WHAT IF THE DEFENDANT APPEARS IN COURT?
The judge will hear each of you, examine any documentation you have brought with you, and make a decision. The decision is known as a “judgment.” Sometimes the judge wishes to consider the matter further, and takes the case “under submission.” That simply means you will receive the judge’s written decision by mail, usually within a week or two.
Pointer: During the trial, be mindful not to interrupt the other party or the judge. Hand all your documents for the judge to the bailiff, unless otherwise instructed by the judge. Do not approach the judge (“the bench”) unless the judge says you may.
HOW TO TRY A CASE
HOW DO YOU ACTUALLY PREPARE FOR TRIAL IN SMALL CLAIMS COURT?
You should prepare a brief outline of relevant facts in chronological order. Bring with you all necessary exhibits. These should include CC&Rs and Bylaws, deeds and/or trust deeds (if a former owner), notices of assessments, correspondence, accounting records, photographs, etc.
Pointer: Carefully review and understand documents submitted to the Court prior to the trial. Be prepared to answer questions from the judge, and to explain any assessment account records.
The facts and exhibits should be presented by someone with first-hand knowledge of the situation. Occasionally the Court will agree to accept a “declaration under penalty of perjury” in lieu of testimony, but you should not count on this. It is always better to have your witness present in person. You should have two or more copies of each exhibit available in Court.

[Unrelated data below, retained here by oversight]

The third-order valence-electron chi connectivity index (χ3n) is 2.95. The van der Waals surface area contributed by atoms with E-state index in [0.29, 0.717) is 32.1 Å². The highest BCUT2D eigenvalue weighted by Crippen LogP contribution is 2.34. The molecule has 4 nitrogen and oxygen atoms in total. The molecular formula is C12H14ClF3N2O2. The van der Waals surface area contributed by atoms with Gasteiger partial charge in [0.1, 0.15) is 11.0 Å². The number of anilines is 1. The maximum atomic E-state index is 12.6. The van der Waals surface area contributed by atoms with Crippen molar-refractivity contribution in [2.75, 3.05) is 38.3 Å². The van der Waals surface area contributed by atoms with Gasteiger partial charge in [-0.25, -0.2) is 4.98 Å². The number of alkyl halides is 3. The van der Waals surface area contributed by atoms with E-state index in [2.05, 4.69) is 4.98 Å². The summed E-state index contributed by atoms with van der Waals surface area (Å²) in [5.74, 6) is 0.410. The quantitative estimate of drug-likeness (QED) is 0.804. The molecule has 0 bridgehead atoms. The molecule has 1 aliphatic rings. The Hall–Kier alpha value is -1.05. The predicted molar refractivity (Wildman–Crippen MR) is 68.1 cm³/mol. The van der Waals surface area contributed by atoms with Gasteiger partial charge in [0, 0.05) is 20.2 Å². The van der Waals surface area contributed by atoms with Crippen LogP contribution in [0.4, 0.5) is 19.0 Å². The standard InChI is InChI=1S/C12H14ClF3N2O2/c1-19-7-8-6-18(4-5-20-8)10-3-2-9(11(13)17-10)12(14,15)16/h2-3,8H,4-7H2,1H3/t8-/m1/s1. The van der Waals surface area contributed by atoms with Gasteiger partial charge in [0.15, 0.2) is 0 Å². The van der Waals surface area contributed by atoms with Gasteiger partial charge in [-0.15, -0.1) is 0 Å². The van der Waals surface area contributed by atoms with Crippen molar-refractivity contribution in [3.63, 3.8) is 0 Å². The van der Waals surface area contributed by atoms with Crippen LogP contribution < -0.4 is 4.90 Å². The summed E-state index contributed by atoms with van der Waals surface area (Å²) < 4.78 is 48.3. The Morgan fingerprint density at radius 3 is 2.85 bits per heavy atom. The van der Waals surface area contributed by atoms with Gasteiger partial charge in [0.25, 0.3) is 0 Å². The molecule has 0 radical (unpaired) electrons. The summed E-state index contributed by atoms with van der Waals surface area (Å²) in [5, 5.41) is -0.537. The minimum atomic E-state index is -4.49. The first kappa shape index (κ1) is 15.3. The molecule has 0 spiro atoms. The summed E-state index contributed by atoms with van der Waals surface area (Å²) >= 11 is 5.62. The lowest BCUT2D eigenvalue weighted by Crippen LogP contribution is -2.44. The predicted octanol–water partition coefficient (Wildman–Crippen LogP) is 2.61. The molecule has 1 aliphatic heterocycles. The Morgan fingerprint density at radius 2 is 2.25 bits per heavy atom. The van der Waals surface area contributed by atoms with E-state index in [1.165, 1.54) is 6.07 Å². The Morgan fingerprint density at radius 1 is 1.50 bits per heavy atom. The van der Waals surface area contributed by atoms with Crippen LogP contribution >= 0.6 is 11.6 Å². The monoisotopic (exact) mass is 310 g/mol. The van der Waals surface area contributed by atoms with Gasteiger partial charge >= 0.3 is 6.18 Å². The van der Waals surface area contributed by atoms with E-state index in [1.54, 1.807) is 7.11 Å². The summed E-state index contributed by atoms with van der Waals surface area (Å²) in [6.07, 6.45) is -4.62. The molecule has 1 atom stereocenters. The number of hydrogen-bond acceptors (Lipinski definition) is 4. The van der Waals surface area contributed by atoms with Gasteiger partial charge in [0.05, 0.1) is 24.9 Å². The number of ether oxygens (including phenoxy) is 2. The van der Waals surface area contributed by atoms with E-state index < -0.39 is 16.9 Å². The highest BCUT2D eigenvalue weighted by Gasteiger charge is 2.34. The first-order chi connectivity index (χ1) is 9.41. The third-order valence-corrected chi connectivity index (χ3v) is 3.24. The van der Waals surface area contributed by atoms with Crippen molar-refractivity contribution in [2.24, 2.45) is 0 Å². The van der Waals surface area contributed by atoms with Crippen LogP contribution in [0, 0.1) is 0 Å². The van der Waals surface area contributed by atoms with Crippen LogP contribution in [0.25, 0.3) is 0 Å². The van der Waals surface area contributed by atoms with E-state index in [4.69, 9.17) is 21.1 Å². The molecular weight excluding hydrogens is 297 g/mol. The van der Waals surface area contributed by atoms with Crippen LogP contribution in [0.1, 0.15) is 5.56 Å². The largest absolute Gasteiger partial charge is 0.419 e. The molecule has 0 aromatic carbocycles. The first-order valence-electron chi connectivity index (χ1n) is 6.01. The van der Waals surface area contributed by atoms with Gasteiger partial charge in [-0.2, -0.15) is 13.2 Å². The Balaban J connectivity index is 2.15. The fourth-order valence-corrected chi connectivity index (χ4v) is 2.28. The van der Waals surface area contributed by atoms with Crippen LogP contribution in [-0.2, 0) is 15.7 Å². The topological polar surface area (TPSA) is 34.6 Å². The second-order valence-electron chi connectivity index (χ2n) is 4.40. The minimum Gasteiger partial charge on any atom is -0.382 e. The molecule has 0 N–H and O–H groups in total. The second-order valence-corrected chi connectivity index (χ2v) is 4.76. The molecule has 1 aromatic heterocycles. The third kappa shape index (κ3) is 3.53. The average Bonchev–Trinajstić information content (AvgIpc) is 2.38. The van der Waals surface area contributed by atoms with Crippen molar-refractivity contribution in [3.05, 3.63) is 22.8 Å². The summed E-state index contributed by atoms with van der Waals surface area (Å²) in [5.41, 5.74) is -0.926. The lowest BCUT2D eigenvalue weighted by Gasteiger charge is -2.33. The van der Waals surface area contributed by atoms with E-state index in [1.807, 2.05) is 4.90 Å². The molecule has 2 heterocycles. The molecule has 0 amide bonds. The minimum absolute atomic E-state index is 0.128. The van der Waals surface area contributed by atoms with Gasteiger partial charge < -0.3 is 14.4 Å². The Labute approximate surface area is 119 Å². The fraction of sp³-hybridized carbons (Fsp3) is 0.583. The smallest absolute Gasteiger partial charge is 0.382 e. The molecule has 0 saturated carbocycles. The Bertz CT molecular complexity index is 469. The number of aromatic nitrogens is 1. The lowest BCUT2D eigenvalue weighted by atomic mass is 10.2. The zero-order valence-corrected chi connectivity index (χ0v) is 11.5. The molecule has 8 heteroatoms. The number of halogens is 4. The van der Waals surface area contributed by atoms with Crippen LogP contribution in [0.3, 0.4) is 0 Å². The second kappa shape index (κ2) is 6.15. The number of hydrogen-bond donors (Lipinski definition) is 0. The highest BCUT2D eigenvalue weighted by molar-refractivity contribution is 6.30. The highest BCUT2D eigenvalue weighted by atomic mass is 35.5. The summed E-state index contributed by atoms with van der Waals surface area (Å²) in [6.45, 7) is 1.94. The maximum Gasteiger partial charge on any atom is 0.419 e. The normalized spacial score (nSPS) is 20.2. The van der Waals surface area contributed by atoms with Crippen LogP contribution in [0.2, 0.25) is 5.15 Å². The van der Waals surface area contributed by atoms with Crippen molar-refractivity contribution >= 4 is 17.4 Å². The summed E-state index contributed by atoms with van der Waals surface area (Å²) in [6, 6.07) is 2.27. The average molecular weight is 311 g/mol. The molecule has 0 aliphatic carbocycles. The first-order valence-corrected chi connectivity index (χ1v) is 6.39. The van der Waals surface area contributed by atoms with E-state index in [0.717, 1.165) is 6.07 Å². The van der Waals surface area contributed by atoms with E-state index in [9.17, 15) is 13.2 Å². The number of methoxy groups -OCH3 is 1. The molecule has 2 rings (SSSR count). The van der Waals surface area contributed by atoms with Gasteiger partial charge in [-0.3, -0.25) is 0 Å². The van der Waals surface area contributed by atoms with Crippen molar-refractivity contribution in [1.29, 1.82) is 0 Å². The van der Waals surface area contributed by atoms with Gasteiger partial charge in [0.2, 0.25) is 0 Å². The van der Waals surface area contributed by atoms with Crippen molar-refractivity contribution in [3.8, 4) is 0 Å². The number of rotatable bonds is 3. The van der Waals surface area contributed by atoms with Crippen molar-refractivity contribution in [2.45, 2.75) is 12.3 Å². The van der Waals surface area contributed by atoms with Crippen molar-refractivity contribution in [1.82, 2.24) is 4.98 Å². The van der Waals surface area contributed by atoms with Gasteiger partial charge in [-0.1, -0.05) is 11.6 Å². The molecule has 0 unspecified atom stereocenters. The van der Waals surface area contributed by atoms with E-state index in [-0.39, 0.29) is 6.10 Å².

WHY DO I NEED TWO COPIES?
The original must be submitted to the Court; copies may be subject to objection. As soon as you refer to a document, you must hand it to the clerk or bailiff who will, in turn, hand it to the judge. (Never hand anything directly to the judge unless he or she specifically asks you to do so.) When you hand a paper to the judge, you no longer have it before you and, therefore, you cannot talk about it conveniently. If the defendant does not have a copy of the document, he or she will not know what is going on. If you have an original and two copies, you can keep a copy marked up with your notes, hand a copy to the defendant so he or she may follow along, and give the original to the judge. Also provide the judge with any necessary computations, clearly worked out and neatly typewritten.
Pointer: Number each page of your exhibits for easy reference.
WHAT IF A WITNESS REFUSES TO COME TO COURT?
The “subpoena power” of the Court is available to compel witnesses to come and testify. If you subpoena a witness to appear, you must, upon service of the subpoena, provide him or her with a witness fee of $35.00 per day, and 20 cents per mile both ways for travel expense (check Government Code Section 68093). Therefore, you must arrange to have the process server, Sheriff, or Marshal carry a check in that amount when the subpoena is actually served. The fee for the Sheriff or Marshall to serve a subpoena is typically $30.00 (check Government Code Sections 26743, 26720.9).
WHAT WILL ACTUALLY HAPPEN ON THE DAY OF TRIAL?
In some counties, on the day and time your case is set for trial, you will appear in a large “Presiding Department.” Your case will not actually be tried in that Department but will be sent from there to a “Trial Department” for trial. Presiding departments are usually chaotic and noisy; therefore, it is very important to pay attention to what is being said, and to be quiet yourself. The judge or a Court clerk usually calls the calendar by reading all the cases to be heard that day. They ask the plaintiff and defendant to answer “ready” or “here” if they are ready and available to go to trial, or to explain why they are not ready to go to trial.